She lists them generation for generation. Are they famous and rich? No. Are they her family and friends? No. Just regular individuals laboriously given some kind of mark in the 21st century, by a silver haired woman who loved the building they lived in. Her perfection in creating novelties makes her products welcome documentaries in every gift shop. They are also scooped up by and placed in the time capsules of key New York Historical Societies.

She is any interviewers dream artist. She makes sure you have all of her images WEEKS in advance. Sends the originals in Ziploc bags. She meets when its time to meet at the meeting time and sits with you alert, passionate, caring, and expressive. She shows you everything in sight. And just when you think you’ve see all of her stuff and have some fancy name set up for her title, like designer//bookmaker all set, she shows you her sick ass paintings.

Purposely rendered in an elementary style, all primary color and black. Immediately you are in kindergarten – definitely a safe place including recess, snacks, and naps. Seriously, you look into them and they at you. I think that’s good art when a personal space is created between you and what you are viewing.

She’s got this banana boat shaped wooden piece — god only knows what it really is,  hung at on the utmost part of her wall.  Its full of military GI Joe Figures stationed appropriately all over giving a sense of stick and move.  She has plotted a war that when hung has all the counterparts suspended sideways: green men machine guns and helmet manufactured.  I’m amazed. Nobody cares that this woman does this but she does and that’s what makes it a treasure.

I ask her about her book called Endangered Lifestyles filled with pictures of Coney Island and graffiti art that I have NEVER seen. I ask her about her entire reel of stickers dedicated to huge cranes – the stuff tonkas are made of. I ask her about these cards presented as Hallmarks documenting demolished historical buildings and big gaping holes.   I ask her these deep questions. To her it’s simple.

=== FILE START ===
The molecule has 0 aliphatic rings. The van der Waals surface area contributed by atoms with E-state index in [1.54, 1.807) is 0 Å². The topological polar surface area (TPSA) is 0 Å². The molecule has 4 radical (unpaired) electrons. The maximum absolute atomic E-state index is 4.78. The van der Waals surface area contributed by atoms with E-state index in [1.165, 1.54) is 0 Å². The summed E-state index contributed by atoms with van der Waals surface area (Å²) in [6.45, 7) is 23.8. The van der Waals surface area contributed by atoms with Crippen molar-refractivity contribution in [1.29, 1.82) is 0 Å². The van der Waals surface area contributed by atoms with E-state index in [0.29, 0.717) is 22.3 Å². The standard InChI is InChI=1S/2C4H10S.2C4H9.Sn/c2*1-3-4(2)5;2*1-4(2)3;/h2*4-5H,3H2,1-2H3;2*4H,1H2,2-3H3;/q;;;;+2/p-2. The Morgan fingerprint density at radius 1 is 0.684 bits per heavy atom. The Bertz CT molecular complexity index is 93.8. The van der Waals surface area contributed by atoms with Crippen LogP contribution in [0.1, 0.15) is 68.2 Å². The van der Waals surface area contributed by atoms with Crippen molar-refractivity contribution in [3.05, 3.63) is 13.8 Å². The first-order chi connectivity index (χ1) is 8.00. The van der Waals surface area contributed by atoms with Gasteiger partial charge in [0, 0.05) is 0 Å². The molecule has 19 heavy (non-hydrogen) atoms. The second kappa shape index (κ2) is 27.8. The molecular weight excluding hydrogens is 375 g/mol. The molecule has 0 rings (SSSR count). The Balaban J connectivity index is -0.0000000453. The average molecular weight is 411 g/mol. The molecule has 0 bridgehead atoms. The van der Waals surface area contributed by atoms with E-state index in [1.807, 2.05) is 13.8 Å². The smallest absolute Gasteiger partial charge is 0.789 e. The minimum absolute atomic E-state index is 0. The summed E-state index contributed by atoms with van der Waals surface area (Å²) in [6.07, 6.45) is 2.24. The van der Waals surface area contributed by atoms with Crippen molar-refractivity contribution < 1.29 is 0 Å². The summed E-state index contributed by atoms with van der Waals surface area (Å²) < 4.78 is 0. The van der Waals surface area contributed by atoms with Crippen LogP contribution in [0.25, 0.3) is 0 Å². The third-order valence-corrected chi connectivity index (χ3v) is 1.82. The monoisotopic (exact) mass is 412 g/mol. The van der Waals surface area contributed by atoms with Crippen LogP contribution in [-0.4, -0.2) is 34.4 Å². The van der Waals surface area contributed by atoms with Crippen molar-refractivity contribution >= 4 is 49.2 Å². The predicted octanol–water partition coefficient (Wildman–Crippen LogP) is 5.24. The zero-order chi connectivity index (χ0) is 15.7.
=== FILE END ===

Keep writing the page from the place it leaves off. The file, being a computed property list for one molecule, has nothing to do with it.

Sally, do you think we are in danger??

She responds spectacled and serious:

“Your lives are in danger and being threatened because its all being corporatized before your eyes.

Nothing is original.  Your real lives are losing its originality and expression. Gasp. ¾ of the stuff made today is CRAP. I cannot believe that it’s even manufactured.”

There’s nothing to write after that.

Drop her a line, she just got her own email like two days ago. Let’s welcome her!

FORECAST: Sally Young Sets Trends

1) Find a local garden and work in it, i.e. 6th ST. & Ave. B.

2) Don’t say you’re from the hood and you don’t know who your city councilman is – this lady lives at 5th and 2nd, so all you l.e.s, bowery, east villagers, RECOGNIZE.

3) Don’t approve any new construction on the Bowery if the building is not grommetted with a red star, which is a borrowed feature from dormered roofs in the 19th century and act as bolts.

4) When a young parent do take your daughter to the Garage to see Madonna and Punk out.

5) Save history so you don’t lose yourself.

6) Make art because you can and not because you can.

7) Give somebody something and mind what your thinking.